I think this is a high-quality question and the explanation isn't clear enough, please elaborate. i am unable to under why ratio is coming to be 2:1 when it should be 3:1 because 3 are non-negative and 1 is negative.
Please clarify


In 4 numbers observed 3 numbers were non-negative and 1 number was negative. But the question asks: What fraction of the remaining numbers in set \(A\) must be negative so that the total ratio of negative numbers to non-negative numbers be 2 to 1?
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Re: M26-14  [#permalink]

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New post 23 Nov 2017, 18:22
Bunuel wrote:
Official Solution:

After \(\frac{2}{9}\) of the numbers in a data set \(A\) were observed, it turned out that \(\frac{3}{4}\) of those numbers were non-negative. What fraction of the remaining numbers in set \(A\) must be negative so that the total ratio of negative numbers to non-negative numbers be 2 to 1?

A. \(\frac{11}{14}\)
B. \(\frac{13}{18}\)
C. \(\frac{4}{7}\)
D. \(\frac{3}{7}\)
E. \(\frac{3}{14}\)


When choosing variable for set \(A\), there will be too many fractions to manipulate with, so pick some smart number: let us imagine set \(A\) contains 18 numbers.

"\(\frac{2}{9}\) of the numbers in a data set \(A\) were observed" hence 4 numbers were observed and \(18-4=14\) numbers left to observe;

"\(\frac{3}{4}\) of those numbers were non-negative" hence 3 numbers were non-negative and 1 number was negative;

Ratio of negative numbers to non-negative numbers to be 2 to 1 there should be total of \(18*\frac{2}{3}=12\) negative numbers, so in not yet observed part there should be \(12-1=11\) negative numbers. Thus \(\frac{11}{14}\) of the remaining numbers in set \(A\) must be negative.


Answer: A

Can u please explain the last part of the question ? M still confused :(


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Re: M26-14  [#permalink]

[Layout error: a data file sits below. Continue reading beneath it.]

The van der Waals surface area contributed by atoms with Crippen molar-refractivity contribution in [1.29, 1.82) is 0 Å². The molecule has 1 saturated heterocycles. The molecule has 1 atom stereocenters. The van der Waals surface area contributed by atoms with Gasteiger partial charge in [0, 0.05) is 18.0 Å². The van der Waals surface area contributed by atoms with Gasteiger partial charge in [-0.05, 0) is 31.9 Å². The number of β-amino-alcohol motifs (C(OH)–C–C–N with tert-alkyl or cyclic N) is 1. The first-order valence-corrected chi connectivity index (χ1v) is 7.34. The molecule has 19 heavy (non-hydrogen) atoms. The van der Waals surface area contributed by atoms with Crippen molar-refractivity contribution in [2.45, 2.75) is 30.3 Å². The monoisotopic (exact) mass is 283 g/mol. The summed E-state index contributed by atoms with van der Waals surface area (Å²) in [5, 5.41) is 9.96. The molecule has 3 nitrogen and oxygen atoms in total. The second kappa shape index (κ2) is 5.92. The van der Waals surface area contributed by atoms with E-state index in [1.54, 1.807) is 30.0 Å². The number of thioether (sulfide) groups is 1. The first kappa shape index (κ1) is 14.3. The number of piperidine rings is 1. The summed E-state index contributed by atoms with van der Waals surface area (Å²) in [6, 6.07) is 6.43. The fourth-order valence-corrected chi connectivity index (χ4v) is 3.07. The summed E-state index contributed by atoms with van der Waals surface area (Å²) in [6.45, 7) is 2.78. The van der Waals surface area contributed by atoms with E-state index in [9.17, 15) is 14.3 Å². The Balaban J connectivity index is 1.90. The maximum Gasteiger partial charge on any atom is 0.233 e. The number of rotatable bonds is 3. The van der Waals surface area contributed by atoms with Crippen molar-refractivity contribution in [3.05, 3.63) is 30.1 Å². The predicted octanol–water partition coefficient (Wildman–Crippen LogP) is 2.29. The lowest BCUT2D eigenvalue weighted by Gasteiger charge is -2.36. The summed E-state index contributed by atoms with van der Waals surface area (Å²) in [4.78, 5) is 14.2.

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New post 23 Nov 2017, 21:16
Spongebob02 wrote:
Bunuel wrote:
Official Solution:

After \(\frac{2}{9}\) of the numbers in a data set \(A\) were observed, it turned out that \(\frac{3}{4}\) of those numbers were non-negative. What fraction of the remaining numbers in set \(A\) must be negative so that the total ratio of negative numbers to non-negative numbers be 2 to 1?

A. \(\frac{11}{14}\)
B. \(\frac{13}{18}\)
C. \(\frac{4}{7}\)
D. \(\frac{3}{7}\)
E. \(\frac{3}{14}\)


When choosing variable for set \(A\), there will be too many fractions to manipulate with, so pick some smart number: let us imagine set \(A\) contains 18 numbers.

"\(\frac{2}{9}\) of the numbers in a data set \(A\) were observed" hence 4 numbers were observed and \(18-4=14\) numbers left to observe;

"\(\frac{3}{4}\) of those numbers were non-negative" hence 3 numbers were non-negative and 1 number was negative;

Ratio of negative numbers to non-negative numbers to be 2 to 1 there should be total of \(18*\frac{2}{3}=12\) negative numbers, so in not yet observed part there should be \(12-1=11\) negative numbers. Thus \(\frac{11}{14}\) of the remaining numbers in set \(A\) must be negative.